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      Renal Handling of Aluminium

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          Aluminium (Al) is absorbed from a variety of foodstuffs and medications. Its major route of elimination from the body is in the urine. However, current knowledge concerning its glomerular filtration and, more particularly, its reabsorption/secretion is fragmentary. Most (80–90%) of Al in the plasma is normally bound to protein (mainly transferrin) and is therefore unfilterable; the remainder is bound to low molecular mass compounds, of which citrate appears to be the most important. In vitro determinations using artificial membranes indicate that ∼10% of Al is filtered at normal plasma concentrations. However, when plasma Al is raised experimentally, its filterability falls, unless the excess Al is complexed with citrate; the aluminium citrate complex appears to be freely filtered. Information on tubular Al reabsorption at normal plasma concentrations is inconsistent. Filtered Al appears to be at least partially reabsorbed, although the reabsorptive mechanisms remain speculative. A consensus is emerging that elevated plasma Al concentrations result in a fall in fractional Al reabsorption, and a recent micropuncture study indicates that under these circumstances the only significant site of Al reabsorption is the loop of Henle.

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          Most cited references 13

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          cDNA cloning of MCT2, a second monocarboxylate transporter expressed in different cells than MCT1.

          Low stringency screening of a cDNA library from hamster liver yielded a cDNA encoding MCT2, a monocarboxylate transporter that is 60% identical to hamster MCT1, the first monocarboxylate transporter to be isolated. The functional properties of the two MCTs were compared by expression in Sf9 insect cells using recombinant baculovirus vectors. Like MCT1, MCT2 transported pyruvate and lactate. The two transporters were sensitive to inhibition by phloretin and by alpha-cyano-4-hydroxycinnamate. MCT1, but not MCT2, was sensitive to organomercurial thiol reagents such as p-chloromercuribenzoic acid. Immunoblotting and immunofluorescence studies revealed a strikingly different tissue distribution of the two MCTs. MCT1 was present in erythrocytes and on the basolateral surfaces of intestinal epithelial cells. MCT2 was not detectable in these tissues, but it was abundant on the surface of hepatocytes. In the stomach, MCT1 was present on the basolateral surfaces of epithelial cells; in contrast, MCT2 was expressed on parietal cells of the oxyntic gland. In the kidney, MCT1 was present on the basolateral surfaces of epithelial cells in proximal tubules, whereas MCT2 was restricted to the collecting ducts. MCT1 was expressed on sperm heads in the testis and proximal epididymis. In the distal epididymis, it disappeared from sperm and appeared on the microvillar surface of the lining epithelium. In contrast, MCT2 was present on sperm tails throughout the epididymis and not on the epithelium. Both transporters were expressed in mitochondria-rich (oxidative) skeletal muscle fibers and cardiac myocytes. These findings suggest that MCT1 and MCT2 are adapted to play different roles in monocarboxylate transport in different cells of the body.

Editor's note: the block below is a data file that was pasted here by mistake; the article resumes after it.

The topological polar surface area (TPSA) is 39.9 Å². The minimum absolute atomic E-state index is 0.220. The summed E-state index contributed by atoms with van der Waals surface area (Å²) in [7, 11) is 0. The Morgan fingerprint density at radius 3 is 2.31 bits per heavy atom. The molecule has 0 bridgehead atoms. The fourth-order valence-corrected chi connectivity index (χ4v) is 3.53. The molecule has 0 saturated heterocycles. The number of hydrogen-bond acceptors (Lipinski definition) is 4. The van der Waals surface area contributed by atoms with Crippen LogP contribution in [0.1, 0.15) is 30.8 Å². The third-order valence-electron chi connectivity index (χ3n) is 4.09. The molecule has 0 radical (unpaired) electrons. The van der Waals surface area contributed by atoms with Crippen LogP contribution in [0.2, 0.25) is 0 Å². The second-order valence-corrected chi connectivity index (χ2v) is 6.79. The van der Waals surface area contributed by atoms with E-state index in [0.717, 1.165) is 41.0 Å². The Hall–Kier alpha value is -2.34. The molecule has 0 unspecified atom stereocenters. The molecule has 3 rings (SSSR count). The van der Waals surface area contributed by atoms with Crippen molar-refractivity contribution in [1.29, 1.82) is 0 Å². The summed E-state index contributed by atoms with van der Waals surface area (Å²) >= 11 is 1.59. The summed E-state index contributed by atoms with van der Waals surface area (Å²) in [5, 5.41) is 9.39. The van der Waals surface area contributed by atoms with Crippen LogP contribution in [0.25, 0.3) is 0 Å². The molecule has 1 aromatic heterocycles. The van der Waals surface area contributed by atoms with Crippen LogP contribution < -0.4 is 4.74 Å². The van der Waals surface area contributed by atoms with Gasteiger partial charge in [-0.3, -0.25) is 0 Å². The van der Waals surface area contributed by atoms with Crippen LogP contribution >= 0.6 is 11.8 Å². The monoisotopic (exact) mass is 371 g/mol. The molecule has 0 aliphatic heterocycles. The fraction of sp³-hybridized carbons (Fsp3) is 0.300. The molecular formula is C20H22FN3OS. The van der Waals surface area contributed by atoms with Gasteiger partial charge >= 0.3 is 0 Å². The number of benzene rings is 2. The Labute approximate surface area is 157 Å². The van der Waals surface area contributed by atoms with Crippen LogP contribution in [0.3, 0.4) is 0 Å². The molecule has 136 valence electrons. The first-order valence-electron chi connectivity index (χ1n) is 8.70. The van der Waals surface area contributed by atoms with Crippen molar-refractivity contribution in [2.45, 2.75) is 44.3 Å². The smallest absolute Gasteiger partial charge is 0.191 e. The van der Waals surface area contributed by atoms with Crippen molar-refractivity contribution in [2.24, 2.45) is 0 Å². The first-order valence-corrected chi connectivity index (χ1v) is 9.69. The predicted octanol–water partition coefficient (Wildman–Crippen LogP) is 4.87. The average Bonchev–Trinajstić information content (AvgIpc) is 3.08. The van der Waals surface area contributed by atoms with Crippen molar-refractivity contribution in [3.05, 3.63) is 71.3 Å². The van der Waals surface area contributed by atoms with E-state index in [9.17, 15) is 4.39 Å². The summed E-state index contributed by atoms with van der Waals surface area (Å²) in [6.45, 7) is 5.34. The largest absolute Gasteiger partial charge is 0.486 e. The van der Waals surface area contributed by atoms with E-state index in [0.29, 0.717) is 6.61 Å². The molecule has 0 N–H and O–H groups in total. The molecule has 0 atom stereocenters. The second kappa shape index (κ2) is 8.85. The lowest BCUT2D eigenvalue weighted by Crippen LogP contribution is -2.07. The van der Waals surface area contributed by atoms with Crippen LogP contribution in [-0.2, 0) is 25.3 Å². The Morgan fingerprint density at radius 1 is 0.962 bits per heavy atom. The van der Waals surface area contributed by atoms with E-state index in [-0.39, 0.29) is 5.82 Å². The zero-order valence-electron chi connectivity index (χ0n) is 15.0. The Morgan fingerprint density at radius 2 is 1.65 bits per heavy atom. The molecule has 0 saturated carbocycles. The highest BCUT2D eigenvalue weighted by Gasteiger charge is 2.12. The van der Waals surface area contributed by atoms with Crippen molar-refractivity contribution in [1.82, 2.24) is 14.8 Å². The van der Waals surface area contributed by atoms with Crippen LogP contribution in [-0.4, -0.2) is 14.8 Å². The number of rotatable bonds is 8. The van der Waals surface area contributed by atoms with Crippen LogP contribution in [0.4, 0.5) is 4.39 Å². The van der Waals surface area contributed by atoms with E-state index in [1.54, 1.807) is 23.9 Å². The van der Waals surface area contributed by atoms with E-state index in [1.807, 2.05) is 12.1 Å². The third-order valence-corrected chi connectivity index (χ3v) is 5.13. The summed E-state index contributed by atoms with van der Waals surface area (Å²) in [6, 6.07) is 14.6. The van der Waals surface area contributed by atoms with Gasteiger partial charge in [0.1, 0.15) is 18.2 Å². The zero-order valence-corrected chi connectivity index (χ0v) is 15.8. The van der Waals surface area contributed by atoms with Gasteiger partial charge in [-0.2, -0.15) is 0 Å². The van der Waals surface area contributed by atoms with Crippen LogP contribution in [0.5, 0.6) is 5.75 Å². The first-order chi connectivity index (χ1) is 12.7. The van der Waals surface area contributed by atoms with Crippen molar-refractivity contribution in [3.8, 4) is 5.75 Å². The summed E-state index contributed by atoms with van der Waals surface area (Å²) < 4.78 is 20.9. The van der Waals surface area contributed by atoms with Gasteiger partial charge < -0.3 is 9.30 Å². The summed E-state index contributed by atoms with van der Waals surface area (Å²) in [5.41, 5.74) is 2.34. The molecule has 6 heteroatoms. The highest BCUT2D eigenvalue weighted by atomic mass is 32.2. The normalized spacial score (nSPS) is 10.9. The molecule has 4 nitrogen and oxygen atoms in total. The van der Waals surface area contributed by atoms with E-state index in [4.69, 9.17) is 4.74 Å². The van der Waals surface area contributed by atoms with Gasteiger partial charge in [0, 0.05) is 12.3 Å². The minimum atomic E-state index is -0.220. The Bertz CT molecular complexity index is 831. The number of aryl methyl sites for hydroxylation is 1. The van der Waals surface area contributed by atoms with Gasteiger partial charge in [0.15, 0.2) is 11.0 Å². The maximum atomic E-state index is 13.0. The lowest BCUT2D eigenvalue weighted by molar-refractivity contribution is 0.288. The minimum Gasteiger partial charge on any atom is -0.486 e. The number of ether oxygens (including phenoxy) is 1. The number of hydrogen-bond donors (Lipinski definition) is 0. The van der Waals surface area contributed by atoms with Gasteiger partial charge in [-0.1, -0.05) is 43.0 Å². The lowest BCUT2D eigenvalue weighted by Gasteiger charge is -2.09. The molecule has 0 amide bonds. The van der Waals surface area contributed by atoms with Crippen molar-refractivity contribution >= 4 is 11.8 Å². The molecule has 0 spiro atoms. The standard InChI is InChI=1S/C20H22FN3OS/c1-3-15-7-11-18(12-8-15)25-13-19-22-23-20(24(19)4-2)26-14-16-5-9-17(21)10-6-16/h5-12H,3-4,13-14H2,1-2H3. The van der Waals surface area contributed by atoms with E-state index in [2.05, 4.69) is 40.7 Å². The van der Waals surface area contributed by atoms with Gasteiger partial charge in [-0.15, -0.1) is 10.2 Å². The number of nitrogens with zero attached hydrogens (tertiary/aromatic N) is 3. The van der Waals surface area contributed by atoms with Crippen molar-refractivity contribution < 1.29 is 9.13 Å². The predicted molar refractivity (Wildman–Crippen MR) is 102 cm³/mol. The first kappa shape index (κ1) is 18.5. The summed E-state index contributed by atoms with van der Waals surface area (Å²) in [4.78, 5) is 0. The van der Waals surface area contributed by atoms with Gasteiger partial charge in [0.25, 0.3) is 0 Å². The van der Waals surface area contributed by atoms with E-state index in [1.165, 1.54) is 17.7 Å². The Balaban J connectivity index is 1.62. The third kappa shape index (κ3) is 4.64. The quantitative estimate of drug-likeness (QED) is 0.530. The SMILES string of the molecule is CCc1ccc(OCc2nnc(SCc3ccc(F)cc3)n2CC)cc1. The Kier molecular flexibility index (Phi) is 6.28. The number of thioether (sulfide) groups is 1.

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            Al and Si: their speciation, distribution, and toxicity.

            In dialysis patients both aluminum (AI) and silicon (Si) may accumulate. Whereas the toxic effects of AI within this population are clearly established, little is known on the role of Si in the development/protection of particular dialysis-related diseases. A clear insight in the protein binding and speciation of trace elements is important to better understand the mechanisms underlying their toxicity/essentiality. Research in this field however is complex and often prone to analytical difficulties and inaccuracies.
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              Investigation of the aluminium biokinetics in humans: a 26Al tracer study


                Author and article information

                Nephron Physiol
                Nephron Physiology
                S. Karger AG
                December 2005
                14 November 2005
                : 101
                : 4
                : p99-p103
                aDepartment of Physiology and Centre for Nephrology, University College London, London, and bDivision of Medical Sciences, University of Birmingham, Birmingham, UK
                88331 Nephron Physiol 2005;101:p99–p103
                © 2005 S. Karger AG, Basel

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                Figures: 2, References: 23, Pages: 1
                Self URI (application/pdf): https://www.karger.com/Article/Pdf/88331


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